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DarkEcho Horror
deccoclock by Rick Berry
Book Review

AS THE SUN GOES DOWN by Tim Lebbon
Introduction by Ramsey Campbell
ISBN: 1892389088
$25 / 256 pages
Night Shade Books
night@nightshadebooks.com

Brit Tim Lebbon is one of the very few horror writers of professional quality to emerge in the last few years. One hopes he is proof of the old adage that "if it is good, it will eventually find a home" -- but his collection AS THE SUN GOES DOWN also serves to remind us that most old adages in publishing are no longer valid. Of the sixteen stories here, half of them are original to the collection. The remaining eight were published by extremely small press or online. There just aren't many "homes" left out there for short fiction.

Lebbon's first mass market paperback, novel THE NATURE OF BALANCE (Leisure, October 2001), is now out but Lebbon's novella "White" is probably his best known work. Originally published as a chapbook, it won a British Fantasy Award and was an International Horror Guild Award nominee. It's been reprinted in YEAR'S BEST FANTASY & HORROR: VOLUME 13 and THE MAMMOTH BOOK OF BEST NEW HORROR 11.

Lebbon is a writer well worth reading. Still poised -- at least with this collection -- between adept and apprentice, he occasionally slips. The result is a frustrating unevenness, but for a writer whose only been published for half a dozen years in an era sorely lacking in editorial guidance it is, perhaps, only to be expected and easily forgiven.

If there is any connecting theme to these stories, it may be that there is order to the universe. Any human act, whether made by an individual or as a species, has its ripples and its consequences. Sometimes its a Newtonian "to every action there is a an equal and opposite reaction," but more often Lebbon tosses his dark stones into the cosmic pool of his imagination then describes the undulating outcome.

COVER Opener "The Empty Room" concerns cruel inaction. Two boys go seeking ghosts and one gets trapped in a hole in the ground. The refuses to save him. It's haunting if not truly suspenseful, but stumbles a bit in over-explaining the psychological underpinnings of the heartless protagonist and underplaying what may or may not be the supernatural aspects of the story. "Life Within" also focuses on a young boy whose experience with his dog's birthing a litter turns into graphic nightmare. Predictable to a point, its final three paragraphs are, however, masterfully chilling.

The next two stories are stronger still. "The Butterfly" weirdly echoes two Ray Bradbury classics -- "A Sound of Thunder" and "The Veldt" -- but twisting in a murderous mother and eco-terror to make something very harsh and dark indeed. "Endangered Species in C Minor" features a man who thinks he is the last of his species and turns Darwinism into pure horror.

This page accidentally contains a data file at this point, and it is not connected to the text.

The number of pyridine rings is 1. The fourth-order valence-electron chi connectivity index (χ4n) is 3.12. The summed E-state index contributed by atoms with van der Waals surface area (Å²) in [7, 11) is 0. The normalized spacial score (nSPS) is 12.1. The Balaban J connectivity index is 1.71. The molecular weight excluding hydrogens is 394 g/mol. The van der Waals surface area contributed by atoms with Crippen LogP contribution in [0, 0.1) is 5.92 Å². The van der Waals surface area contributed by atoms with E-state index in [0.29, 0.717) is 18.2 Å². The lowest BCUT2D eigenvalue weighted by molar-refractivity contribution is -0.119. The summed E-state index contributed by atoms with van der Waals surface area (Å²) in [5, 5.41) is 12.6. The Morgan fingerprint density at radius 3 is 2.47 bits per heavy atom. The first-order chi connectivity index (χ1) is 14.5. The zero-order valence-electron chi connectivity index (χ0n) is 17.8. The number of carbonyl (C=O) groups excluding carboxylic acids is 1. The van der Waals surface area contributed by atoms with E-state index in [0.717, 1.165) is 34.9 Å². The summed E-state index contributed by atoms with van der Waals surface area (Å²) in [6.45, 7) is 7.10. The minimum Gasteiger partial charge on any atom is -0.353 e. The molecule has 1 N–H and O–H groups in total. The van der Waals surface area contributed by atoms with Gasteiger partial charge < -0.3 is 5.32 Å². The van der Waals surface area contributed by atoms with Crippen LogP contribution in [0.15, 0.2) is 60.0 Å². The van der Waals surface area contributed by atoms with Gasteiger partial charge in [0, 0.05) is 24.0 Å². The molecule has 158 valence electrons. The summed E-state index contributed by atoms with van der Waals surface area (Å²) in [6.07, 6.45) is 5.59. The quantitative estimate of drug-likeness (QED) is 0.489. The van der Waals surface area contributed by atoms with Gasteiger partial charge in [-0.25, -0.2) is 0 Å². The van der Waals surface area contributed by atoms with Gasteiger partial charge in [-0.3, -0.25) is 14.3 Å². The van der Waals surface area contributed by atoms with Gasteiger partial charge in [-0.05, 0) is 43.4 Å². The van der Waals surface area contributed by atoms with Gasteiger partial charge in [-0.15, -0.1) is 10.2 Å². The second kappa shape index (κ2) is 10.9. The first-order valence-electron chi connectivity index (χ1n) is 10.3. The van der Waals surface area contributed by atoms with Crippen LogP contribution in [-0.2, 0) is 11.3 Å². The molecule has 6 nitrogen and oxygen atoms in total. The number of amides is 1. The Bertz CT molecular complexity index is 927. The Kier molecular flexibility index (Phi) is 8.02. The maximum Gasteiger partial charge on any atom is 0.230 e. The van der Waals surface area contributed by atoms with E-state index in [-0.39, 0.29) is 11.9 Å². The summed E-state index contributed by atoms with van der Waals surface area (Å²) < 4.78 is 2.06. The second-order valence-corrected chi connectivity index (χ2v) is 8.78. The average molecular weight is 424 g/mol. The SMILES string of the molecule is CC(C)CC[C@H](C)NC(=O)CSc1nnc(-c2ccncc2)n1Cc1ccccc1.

"Dust" is science fictional -- space voyagers marooned on a desert-planet -- but really deals with human depravity and how that which condemns can also act as salvation.

In "Fell Swoop," a man meets himself -- or rather the man he could have been. Surrounded by what appears to be total earthly annihilation he's eventually led to a very personal end of the world. "Recent Wounds" shows the danger in craving the truth about reality and "The Repulsion" is an ambiguous relationship story. A grieving widower discovers a link to his past through dolls he finds in "Reconstructing Amy." All four of these tales show one of Lebbon's strongpoints: quiet surrealism.

"Unto Us" is the eerie story of a man who finds the long-dead remains of an infant in his home's wall. It comes very close to four-star quality, but loses half-a-pentacle with its lack of the necessary inner logic to really accomplish its considerable potential. Poignant "The Last Good Times" is set in a near-future where ghosts return and make the living even lonelier. Death is not exactly final in the dark (wizards and spells variety) fantasy "King of the Dead," either. Zombies walk in the brief and nasty "The Beach."

In novella "The Unfortunate", a passenger survives an air disaster with the help of four entities -- angels? demons? -- who make him swear never to forget or deny them. Their gift is not only life, but luck. But there is, of course, a price to pay. It's a bleak and hellish story and one of the most effective in the collection. Finale "Bomberís Moon," is similarly strong and a summation: "A moment of madness. An act constructed from the rapid response to events way beyond their ken...and the result was beyond changing."

Lebbon is still a new kid on the horror block, but he's got the talent to eventually possess a good chunk of its better real estate. (March 2001) -- Paula Guran (From "Waves of Fear", Cemetery Dance #38

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Copyright © 2002 Paula Guran. All Rights Reserved.